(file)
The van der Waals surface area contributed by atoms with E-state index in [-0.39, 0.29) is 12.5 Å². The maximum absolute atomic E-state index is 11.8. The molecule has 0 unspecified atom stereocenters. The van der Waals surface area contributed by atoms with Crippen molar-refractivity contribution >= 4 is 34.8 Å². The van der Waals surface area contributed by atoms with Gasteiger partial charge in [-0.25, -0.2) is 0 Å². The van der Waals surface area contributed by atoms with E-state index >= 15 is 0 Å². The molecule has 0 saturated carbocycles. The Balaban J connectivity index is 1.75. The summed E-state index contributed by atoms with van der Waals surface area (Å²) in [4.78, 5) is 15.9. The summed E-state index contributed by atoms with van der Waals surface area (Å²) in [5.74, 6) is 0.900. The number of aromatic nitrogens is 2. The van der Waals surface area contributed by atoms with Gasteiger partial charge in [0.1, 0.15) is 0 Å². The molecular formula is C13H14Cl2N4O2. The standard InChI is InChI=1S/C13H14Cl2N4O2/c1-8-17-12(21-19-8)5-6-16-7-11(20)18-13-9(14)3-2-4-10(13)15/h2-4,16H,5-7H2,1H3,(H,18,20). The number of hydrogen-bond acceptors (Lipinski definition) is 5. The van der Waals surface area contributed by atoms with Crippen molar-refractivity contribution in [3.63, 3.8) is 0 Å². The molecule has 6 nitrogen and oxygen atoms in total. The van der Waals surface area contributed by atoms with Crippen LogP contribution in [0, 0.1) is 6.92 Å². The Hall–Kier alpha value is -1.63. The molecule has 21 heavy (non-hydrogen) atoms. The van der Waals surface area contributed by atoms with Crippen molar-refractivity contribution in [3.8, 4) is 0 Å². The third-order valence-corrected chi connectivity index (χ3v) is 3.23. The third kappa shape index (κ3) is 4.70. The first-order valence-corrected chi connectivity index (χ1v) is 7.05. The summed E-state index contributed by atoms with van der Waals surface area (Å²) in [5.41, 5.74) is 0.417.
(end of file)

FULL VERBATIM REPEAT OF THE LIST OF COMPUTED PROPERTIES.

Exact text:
The van der Waals surface area contributed by atoms with E-state index in [-0.39, 0.29) is 12.5 Å². The maximum absolute atomic E-state index is 11.8. The molecule has 0 unspecified atom stereocenters. The van der Waals surface area contributed by atoms with Crippen molar-refractivity contribution >= 4 is 34.8 Å². The van der Waals surface area contributed by atoms with Gasteiger partial charge in [-0.25, -0.2) is 0 Å². The van der Waals surface area contributed by atoms with E-state index >= 15 is 0 Å². The molecule has 0 saturated carbocycles. The Balaban J connectivity index is 1.75. The summed E-state index contributed by atoms with van der Waals surface area (Å²) in [4.78, 5) is 15.9. The summed E-state index contributed by atoms with van der Waals surface area (Å²) in [5.74, 6) is 0.900. The number of aromatic nitrogens is 2. The van der Waals surface area contributed by atoms with Gasteiger partial charge in [0.1, 0.15) is 0 Å². The molecular formula is C13H14Cl2N4O2. The standard InChI is InChI=1S/C13H14Cl2N4O2/c1-8-17-12(21-19-8)5-6-16-7-11(20)18-13-9(14)3-2-4-10(13)15/h2-4,16H,5-7H2,1H3,(H,18,20). The number of hydrogen-bond acceptors (Lipinski definition) is 5. The van der Waals surface area contributed by atoms with Crippen molar-refractivity contribution in [3.63, 3.8) is 0 Å². The molecule has 6 nitrogen and oxygen atoms in total. The van der Waals surface area contributed by atoms with Crippen LogP contribution in [0, 0.1) is 6.92 Å². The Hall–Kier alpha value is -1.63. The molecule has 21 heavy (non-hydrogen) atoms. The van der Waals surface area contributed by atoms with Crippen molar-refractivity contribution in [3.8, 4) is 0 Å². The third-order valence-corrected chi connectivity index (χ3v) is 3.23. The third kappa shape index (κ3) is 4.70. The first-order valence-corrected chi connectivity index (χ1v) is 7.05. The summed E-state index contributed by atoms with van der Waals surface area (Å²) in [5.41, 5.74) is 0.417.